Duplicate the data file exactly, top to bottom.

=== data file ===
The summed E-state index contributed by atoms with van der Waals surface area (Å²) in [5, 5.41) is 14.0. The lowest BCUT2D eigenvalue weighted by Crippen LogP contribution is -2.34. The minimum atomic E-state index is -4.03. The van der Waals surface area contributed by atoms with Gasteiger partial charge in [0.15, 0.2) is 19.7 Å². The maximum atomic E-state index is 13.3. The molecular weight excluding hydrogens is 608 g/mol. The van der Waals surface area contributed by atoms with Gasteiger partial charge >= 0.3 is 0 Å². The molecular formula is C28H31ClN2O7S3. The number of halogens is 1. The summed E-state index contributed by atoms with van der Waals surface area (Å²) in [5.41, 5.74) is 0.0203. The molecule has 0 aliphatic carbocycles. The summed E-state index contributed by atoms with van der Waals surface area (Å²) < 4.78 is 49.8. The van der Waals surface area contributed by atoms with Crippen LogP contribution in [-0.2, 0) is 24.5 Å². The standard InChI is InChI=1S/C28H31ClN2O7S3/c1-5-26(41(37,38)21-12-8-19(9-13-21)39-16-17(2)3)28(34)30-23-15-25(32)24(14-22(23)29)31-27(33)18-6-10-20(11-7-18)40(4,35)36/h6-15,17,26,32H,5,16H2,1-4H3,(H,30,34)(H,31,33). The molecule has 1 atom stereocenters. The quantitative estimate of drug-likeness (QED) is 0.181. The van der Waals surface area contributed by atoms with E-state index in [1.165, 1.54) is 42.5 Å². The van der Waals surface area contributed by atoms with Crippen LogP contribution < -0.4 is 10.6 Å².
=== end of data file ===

The summed E-state index contributed by atoms with van der Waals surface area (Å²) in [5, 5.41) is 14.0. The lowest BCUT2D eigenvalue weighted by Crippen LogP contribution is -2.34. The minimum atomic E-state index is -4.03. The van der Waals surface area contributed by atoms with Gasteiger partial charge in [0.15, 0.2) is 19.7 Å². The maximum atomic E-state index is 13.3. The molecular weight excluding hydrogens is 608 g/mol. The van der Waals surface area contributed by atoms with Gasteiger partial charge >= 0.3 is 0 Å². The molecular formula is C28H31ClN2O7S3. The number of halogens is 1. The summed E-state index contributed by atoms with van der Waals surface area (Å²) in [5.41, 5.74) is 0.0203. The molecule has 0 aliphatic carbocycles. The summed E-state index contributed by atoms with van der Waals surface area (Å²) < 4.78 is 49.8. The van der Waals surface area contributed by atoms with Crippen LogP contribution in [-0.2, 0) is 24.5 Å². The standard InChI is InChI=1S/C28H31ClN2O7S3/c1-5-26(41(37,38)21-12-8-19(9-13-21)39-16-17(2)3)28(34)30-23-15-25(32)24(14-22(23)29)31-27(33)18-6-10-20(11-7-18)40(4,35)36/h6-15,17,26,32H,5,16H2,1-4H3,(H,30,34)(H,31,33). The molecule has 1 atom stereocenters. The quantitative estimate of drug-likeness (QED) is 0.181. The van der Waals surface area contributed by atoms with E-state index in [1.165, 1.54) is 42.5 Å². The van der Waals surface area contributed by atoms with Crippen LogP contribution < -0.4 is 10.6 Å².